Cassini Significant Events
11/05/08 - 11/11/08
The most recent spacecraft telemetry was acquired on Nov. 11 from the
Deep Space Network tracking complex at Goldstone, California. The
Cassini spacecraft is in an excellent state of health and all
subsystems are operating normally. Information on the present
position and speed of the Cassini spacecraft may be found on the
"Present Position" page at:
Wednesday, Nov. 5 (DOY 310):
A close-up picture of Enceladus from 1,700 km above the surface is
Astronomy Picture of the Day today. It may be seen at:
This year's Cassini Scientist for a Day contest has received more
than twice the number of essays as in previous contests. Twenty-eight
judges from the Cassini flight team are now reviewing 434 essays
submitted by 615 students, from 70 teachers, representing 31 states.
The 434 essays will be narrowed down to approximately 80 from which
Project mission planning and science personnel will select the
Thursday, Nov. 6 (DOY 311):
Cassini Outreach and the JPL Education office led a professional
development workshop about "Reading, Writing & Rings" for teachers at
the California Science Teachers Association (CSTA) annual conference
on Nov. 1. When the California State University system and the CSTA
board unveiled the new online resource catalog MERLOT (Multimedia
Educational Resource for Learning and Online Teaching), Cassini's
RWR materials were prominently displayed as one of MERLOT's
outstanding products for teachers to use. The CSU-MERLOT partnership
focuses on California K-12 science teachers and CSU faculty,
providing access to high quality, peer reviewed teachable lessons and
related online resources made available at www.merlot.org.
Friday, Nov. 7 (DOY 312):
Today Imaging Science (ISS) took a complete high-resolution
longitudinal scan of the F-ring from the unlit side, followed by the
Ultraviolet Imaging Spectrograph (UVIS) observing a pair of stellar
occultations by the rings. The Visual and Infrared Mapping
Spectrometer (VIMS) then performed a scan of the rings from the unlit
side, mostly in the region of Saturn's shadow, and the Composite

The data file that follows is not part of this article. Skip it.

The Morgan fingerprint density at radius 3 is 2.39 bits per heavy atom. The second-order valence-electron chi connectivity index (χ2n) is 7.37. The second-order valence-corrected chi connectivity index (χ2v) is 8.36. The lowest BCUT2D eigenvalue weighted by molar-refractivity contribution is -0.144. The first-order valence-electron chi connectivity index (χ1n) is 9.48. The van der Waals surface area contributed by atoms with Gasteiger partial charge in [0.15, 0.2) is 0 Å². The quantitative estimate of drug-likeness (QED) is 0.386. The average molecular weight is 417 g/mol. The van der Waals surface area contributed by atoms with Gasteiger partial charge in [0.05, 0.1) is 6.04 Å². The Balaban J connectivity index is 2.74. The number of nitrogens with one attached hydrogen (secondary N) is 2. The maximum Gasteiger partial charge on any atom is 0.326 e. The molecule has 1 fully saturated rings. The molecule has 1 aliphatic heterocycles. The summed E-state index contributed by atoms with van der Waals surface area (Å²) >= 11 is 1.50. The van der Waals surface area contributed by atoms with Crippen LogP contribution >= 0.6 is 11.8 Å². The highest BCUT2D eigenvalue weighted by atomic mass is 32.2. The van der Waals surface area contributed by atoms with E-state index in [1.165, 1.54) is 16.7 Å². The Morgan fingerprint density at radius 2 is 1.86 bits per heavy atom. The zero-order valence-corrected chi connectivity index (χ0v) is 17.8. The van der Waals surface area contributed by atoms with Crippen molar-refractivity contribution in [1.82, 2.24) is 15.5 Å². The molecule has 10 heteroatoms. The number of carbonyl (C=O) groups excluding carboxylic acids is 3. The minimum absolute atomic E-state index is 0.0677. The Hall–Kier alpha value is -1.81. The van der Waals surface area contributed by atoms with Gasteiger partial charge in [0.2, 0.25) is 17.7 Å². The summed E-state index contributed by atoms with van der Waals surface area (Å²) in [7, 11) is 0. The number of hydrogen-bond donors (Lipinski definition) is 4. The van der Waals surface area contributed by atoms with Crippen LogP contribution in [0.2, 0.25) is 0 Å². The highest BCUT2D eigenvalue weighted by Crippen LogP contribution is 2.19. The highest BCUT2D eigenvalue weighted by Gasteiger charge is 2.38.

Infrared Spectrometer (CIRS) performed ring thermal mapping.
Saturday, Nov. 8 (DOY 313):
Non-targeted flybys of Polydeuces, Telesto, and Enceladus occurred today.
Orbit Trim Maneuver (OTM) #170 was performed today. This is the
cleanup maneuver from the Enceladus 6 and Titan 46 encounters on Oct.
31 and Nov. 3. The main engine burn began at 3:44 PM PST. Telemetry
immediately after the maneuver showed the burn duration was 54.6
seconds, giving a delta-V of 9.09 m/s. All subsystems reported
nominal performance after the maneuver.
During the execution of OTM-170, the Radio and Plasma Wave Science
(RPWS) instrument performed another observation in the search for
lightning whistlers. For the rest of Saturday and Sunday, the
Cassini Plasma Spectrometer (CAPS) performed observations of the
auroral field lines and the Saturn Kilometric Radiation source
region, ISS scanned the Maxwell ringlet region in search of small
moons and looked at small rocky moons to obtain more data on orbit
determination, VIMS observed a stellar occultation in the B-ring, and
all the Optical Remote Sensing (ORS) instruments observed Titan as
part of an ongoing cloud monitoring campaign.
Monday, Nov. 10 (DOY 315):
Science Planning hosted a kick-off meeting today for the S50 Science
Operations Plan process. Development for this sequence will continue
until May 2009 when it goes active on-board the spacecraft.
Instrument Expanded Block (IEB) files are sent up to the spacecraft
prior to the start of each new background sequence. One of the
ongoing concerns for Spacecraft Operations (SCO) in the uplink of
these files has been the possibility of an SSR swap occurring while
the uplink is in progress, which would cause a file corruption in SSR
memory. Until now the way around this issue has been to either
perform careful calculations in selecting an uplink time in order to
predict and avoid this occurrence, or recover the file after the fact
if a swap occurred. To address this, CDS team members have created a
file of commands to be sent at the end of every IEB uplink pass. This
file enables an autonomous repair of the SSR memory with no impact on
science data collection and playback, and significantly reduces the
effort necessary to get these files on-board the spacecraft. The file
was successfully tested today and is ready for operational use.
Tuesday, Nov. 11 (DOY 316):
Teams submitted their Port 2 modified spacecraft activity sequence
files as part of the Science Operations Plan process for S49.
At the Mission Planning Forum today, members of the Spacecraft
Operations Office gave a presentation on power management for the
post extended mission time frame. Example operational modes were
presented using current instrument power allocations. Times of
future power shortages were identified where the Radioisotope
Thermoelectric Generator heat production decay with time will result
in insufficient power being available to support all of these modes.
Proposals were presented to mitigate the shortfall as needed.
Saturn has its own unique brand of aurora that lights up the polar
cap, unlike any other known planetary aurora in our solar system.
It's not just a ring of auroras like those seen at Jupiter and Earth,
this aurora covers an enormous area across the pole. For more on
this release link to:
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